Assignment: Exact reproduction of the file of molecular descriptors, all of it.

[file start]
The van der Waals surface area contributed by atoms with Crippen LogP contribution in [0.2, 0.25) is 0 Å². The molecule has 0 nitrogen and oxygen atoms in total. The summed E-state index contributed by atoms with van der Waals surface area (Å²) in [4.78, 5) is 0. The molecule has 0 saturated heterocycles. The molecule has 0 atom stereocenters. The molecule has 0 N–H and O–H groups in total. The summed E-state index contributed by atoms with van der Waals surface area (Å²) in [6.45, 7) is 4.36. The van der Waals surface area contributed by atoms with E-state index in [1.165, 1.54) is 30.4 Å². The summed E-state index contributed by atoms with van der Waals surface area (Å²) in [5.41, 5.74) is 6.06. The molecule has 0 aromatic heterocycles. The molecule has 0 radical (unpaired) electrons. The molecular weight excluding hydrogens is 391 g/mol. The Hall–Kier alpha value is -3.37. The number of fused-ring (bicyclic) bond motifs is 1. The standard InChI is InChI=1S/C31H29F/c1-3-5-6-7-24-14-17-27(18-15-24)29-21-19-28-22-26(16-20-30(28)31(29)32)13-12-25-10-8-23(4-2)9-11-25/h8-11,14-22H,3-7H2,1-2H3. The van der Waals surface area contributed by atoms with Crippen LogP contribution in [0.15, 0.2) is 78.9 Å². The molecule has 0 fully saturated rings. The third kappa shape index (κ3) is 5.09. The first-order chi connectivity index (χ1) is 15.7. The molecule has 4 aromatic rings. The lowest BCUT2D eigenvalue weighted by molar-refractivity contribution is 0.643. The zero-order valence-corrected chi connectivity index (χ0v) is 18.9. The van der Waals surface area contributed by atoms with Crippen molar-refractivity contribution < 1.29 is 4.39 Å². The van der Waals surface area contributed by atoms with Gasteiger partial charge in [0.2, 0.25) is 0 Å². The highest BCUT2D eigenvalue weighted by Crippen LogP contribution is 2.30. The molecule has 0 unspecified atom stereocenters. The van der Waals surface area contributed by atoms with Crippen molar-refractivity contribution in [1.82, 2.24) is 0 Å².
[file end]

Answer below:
The van der Waals surface area contributed by atoms with Crippen LogP contribution in [0.2, 0.25) is 0 Å². The molecule has 0 nitrogen and oxygen atoms in total. The summed E-state index contributed by atoms with van der Waals surface area (Å²) in [4.78, 5) is 0. The molecule has 0 saturated heterocycles. The molecule has 0 atom stereocenters. The molecule has 0 N–H and O–H groups in total. The summed E-state index contributed by atoms with van der Waals surface area (Å²) in [6.45, 7) is 4.36. The van der Waals surface area contributed by atoms with E-state index in [1.165, 1.54) is 30.4 Å². The summed E-state index contributed by atoms with van der Waals surface area (Å²) in [5.41, 5.74) is 6.06. The molecule has 0 aromatic heterocycles. The molecule has 0 radical (unpaired) electrons. The molecular weight excluding hydrogens is 391 g/mol. The Hall–Kier alpha value is -3.37. The number of fused-ring (bicyclic) bond motifs is 1. The standard InChI is InChI=1S/C31H29F/c1-3-5-6-7-24-14-17-27(18-15-24)29-21-19-28-22-26(16-20-30(28)31(29)32)13-12-25-10-8-23(4-2)9-11-25/h8-11,14-22H,3-7H2,1-2H3. The van der Waals surface area contributed by atoms with Crippen LogP contribution in [0.15, 0.2) is 78.9 Å². The molecule has 0 fully saturated rings. The third kappa shape index (κ3) is 5.09. The first-order chi connectivity index (χ1) is 15.7. The molecule has 4 aromatic rings. The lowest BCUT2D eigenvalue weighted by molar-refractivity contribution is 0.643. The zero-order valence-corrected chi connectivity index (χ0v) is 18.9. The van der Waals surface area contributed by atoms with Crippen molar-refractivity contribution < 1.29 is 4.39 Å². The van der Waals surface area contributed by atoms with Gasteiger partial charge in [0.2, 0.25) is 0 Å². The highest BCUT2D eigenvalue weighted by Crippen LogP contribution is 2.30. The molecule has 0 unspecified atom stereocenters. The van der Waals surface area contributed by atoms with Crippen molar-refractivity contribution in [1.82, 2.24) is 0 Å².